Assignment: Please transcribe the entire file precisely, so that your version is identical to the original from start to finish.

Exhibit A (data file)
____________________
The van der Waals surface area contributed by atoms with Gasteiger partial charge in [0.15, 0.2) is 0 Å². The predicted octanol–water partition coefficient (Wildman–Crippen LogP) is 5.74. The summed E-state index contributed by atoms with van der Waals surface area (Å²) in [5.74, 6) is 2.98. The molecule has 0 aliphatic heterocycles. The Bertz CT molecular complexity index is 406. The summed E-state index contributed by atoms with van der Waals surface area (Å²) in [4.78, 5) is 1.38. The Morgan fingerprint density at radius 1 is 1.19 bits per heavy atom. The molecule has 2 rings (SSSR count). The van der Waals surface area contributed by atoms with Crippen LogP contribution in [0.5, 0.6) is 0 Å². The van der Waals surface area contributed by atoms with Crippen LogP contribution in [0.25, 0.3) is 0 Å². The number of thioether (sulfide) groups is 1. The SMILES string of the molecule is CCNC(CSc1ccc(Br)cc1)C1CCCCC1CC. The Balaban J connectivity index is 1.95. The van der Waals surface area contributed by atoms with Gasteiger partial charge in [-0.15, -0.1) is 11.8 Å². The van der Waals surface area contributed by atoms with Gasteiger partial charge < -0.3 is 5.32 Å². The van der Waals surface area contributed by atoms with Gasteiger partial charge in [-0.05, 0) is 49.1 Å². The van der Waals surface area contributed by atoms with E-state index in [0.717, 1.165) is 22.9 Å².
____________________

The van der Waals surface area contributed by atoms with Gasteiger partial charge in [0.15, 0.2) is 0 Å². The predicted octanol–water partition coefficient (Wildman–Crippen LogP) is 5.74. The summed E-state index contributed by atoms with van der Waals surface area (Å²) in [5.74, 6) is 2.98. The molecule has 0 aliphatic heterocycles. The Bertz CT molecular complexity index is 406. The summed E-state index contributed by atoms with van der Waals surface area (Å²) in [4.78, 5) is 1.38. The Morgan fingerprint density at radius 1 is 1.19 bits per heavy atom. The molecule has 2 rings (SSSR count). The van der Waals surface area contributed by atoms with Crippen LogP contribution in [0.5, 0.6) is 0 Å². The van der Waals surface area contributed by atoms with Crippen LogP contribution in [0.25, 0.3) is 0 Å². The number of thioether (sulfide) groups is 1. The SMILES string of the molecule is CCNC(CSc1ccc(Br)cc1)C1CCCCC1CC. The Balaban J connectivity index is 1.95. The van der Waals surface area contributed by atoms with Gasteiger partial charge in [-0.15, -0.1) is 11.8 Å². The van der Waals surface area contributed by atoms with Gasteiger partial charge < -0.3 is 5.32 Å². The van der Waals surface area contributed by atoms with Gasteiger partial charge in [-0.05, 0) is 49.1 Å². The van der Waals surface area contributed by atoms with E-state index in [0.717, 1.165) is 22.9 Å².